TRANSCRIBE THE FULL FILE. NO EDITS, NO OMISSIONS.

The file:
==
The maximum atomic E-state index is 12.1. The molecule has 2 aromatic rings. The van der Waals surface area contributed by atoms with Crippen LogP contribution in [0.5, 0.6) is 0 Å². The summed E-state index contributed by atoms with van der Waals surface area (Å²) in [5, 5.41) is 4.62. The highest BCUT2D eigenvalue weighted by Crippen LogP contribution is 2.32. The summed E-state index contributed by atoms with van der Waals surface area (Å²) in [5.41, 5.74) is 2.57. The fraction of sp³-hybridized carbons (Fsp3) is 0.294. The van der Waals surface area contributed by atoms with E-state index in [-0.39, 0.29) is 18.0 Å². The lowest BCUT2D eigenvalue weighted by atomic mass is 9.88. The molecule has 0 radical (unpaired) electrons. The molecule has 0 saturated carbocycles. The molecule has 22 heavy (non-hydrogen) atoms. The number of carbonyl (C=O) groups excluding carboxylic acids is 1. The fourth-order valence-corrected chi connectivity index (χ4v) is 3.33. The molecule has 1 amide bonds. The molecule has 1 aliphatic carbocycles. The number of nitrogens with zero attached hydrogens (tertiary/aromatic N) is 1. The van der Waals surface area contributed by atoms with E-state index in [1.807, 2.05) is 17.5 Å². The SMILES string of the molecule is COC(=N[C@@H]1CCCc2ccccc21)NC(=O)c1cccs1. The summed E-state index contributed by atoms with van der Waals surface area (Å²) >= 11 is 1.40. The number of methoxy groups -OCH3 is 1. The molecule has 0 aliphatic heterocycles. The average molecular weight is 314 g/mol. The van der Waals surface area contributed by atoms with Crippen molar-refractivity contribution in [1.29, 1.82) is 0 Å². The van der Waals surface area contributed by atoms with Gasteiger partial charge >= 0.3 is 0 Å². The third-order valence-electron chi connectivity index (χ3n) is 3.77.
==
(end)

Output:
The maximum atomic E-state index is 12.1. The molecule has 2 aromatic rings. The van der Waals surface area contributed by atoms with Crippen LogP contribution in [0.5, 0.6) is 0 Å². The summed E-state index contributed by atoms with van der Waals surface area (Å²) in [5, 5.41) is 4.62. The highest BCUT2D eigenvalue weighted by Crippen LogP contribution is 2.32. The summed E-state index contributed by atoms with van der Waals surface area (Å²) in [5.41, 5.74) is 2.57. The fraction of sp³-hybridized carbons (Fsp3) is 0.294. The van der Waals surface area contributed by atoms with E-state index in [-0.39, 0.29) is 18.0 Å². The lowest BCUT2D eigenvalue weighted by atomic mass is 9.88. The molecule has 0 radical (unpaired) electrons. The molecule has 0 saturated carbocycles. The molecule has 22 heavy (non-hydrogen) atoms. The number of carbonyl (C=O) groups excluding carboxylic acids is 1. The fourth-order valence-corrected chi connectivity index (χ4v) is 3.33. The molecule has 1 amide bonds. The molecule has 1 aliphatic carbocycles. The number of nitrogens with zero attached hydrogens (tertiary/aromatic N) is 1. The van der Waals surface area contributed by atoms with E-state index in [1.807, 2.05) is 17.5 Å². The SMILES string of the molecule is COC(=N[C@@H]1CCCc2ccccc21)NC(=O)c1cccs1. The summed E-state index contributed by atoms with van der Waals surface area (Å²) >= 11 is 1.40. The number of methoxy groups -OCH3 is 1. The molecule has 0 aliphatic heterocycles. The average molecular weight is 314 g/mol. The van der Waals surface area contributed by atoms with Crippen molar-refractivity contribution in [1.29, 1.82) is 0 Å². The van der Waals surface area contributed by atoms with Gasteiger partial charge >= 0.3 is 0 Å². The third-order valence-electron chi connectivity index (χ3n) is 3.77.